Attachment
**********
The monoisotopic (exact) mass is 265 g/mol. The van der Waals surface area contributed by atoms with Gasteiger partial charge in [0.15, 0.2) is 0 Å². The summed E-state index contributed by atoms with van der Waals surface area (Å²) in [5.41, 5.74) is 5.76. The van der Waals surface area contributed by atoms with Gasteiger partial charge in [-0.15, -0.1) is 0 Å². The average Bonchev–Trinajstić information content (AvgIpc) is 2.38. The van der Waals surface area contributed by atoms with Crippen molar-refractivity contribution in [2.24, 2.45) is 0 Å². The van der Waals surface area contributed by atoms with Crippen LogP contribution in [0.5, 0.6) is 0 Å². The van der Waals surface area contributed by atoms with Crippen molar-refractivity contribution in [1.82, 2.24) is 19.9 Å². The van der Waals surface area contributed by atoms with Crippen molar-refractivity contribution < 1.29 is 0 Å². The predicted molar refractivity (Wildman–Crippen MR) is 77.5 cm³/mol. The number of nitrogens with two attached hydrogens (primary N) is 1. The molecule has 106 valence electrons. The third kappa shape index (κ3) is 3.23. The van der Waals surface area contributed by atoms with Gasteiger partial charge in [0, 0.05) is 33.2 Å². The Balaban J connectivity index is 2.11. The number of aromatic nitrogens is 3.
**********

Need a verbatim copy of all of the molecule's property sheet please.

The monoisotopic (exact) mass is 265 g/mol. The van der Waals surface area contributed by atoms with Gasteiger partial charge in [0.15, 0.2) is 0 Å². The summed E-state index contributed by atoms with van der Waals surface area (Å²) in [5.41, 5.74) is 5.76. The van der Waals surface area contributed by atoms with Gasteiger partial charge in [-0.15, -0.1) is 0 Å². The average Bonchev–Trinajstić information content (AvgIpc) is 2.38. The van der Waals surface area contributed by atoms with Crippen molar-refractivity contribution in [2.24, 2.45) is 0 Å². The van der Waals surface area contributed by atoms with Crippen LogP contribution in [0.5, 0.6) is 0 Å². The van der Waals surface area contributed by atoms with Crippen molar-refractivity contribution in [1.82, 2.24) is 19.9 Å². The van der Waals surface area contributed by atoms with Crippen molar-refractivity contribution < 1.29 is 0 Å². The predicted molar refractivity (Wildman–Crippen MR) is 77.5 cm³/mol. The number of nitrogens with two attached hydrogens (primary N) is 1. The molecule has 106 valence electrons. The third kappa shape index (κ3) is 3.23. The van der Waals surface area contributed by atoms with Gasteiger partial charge in [0, 0.05) is 33.2 Å². The Balaban J connectivity index is 2.11. The number of aromatic nitrogens is 3.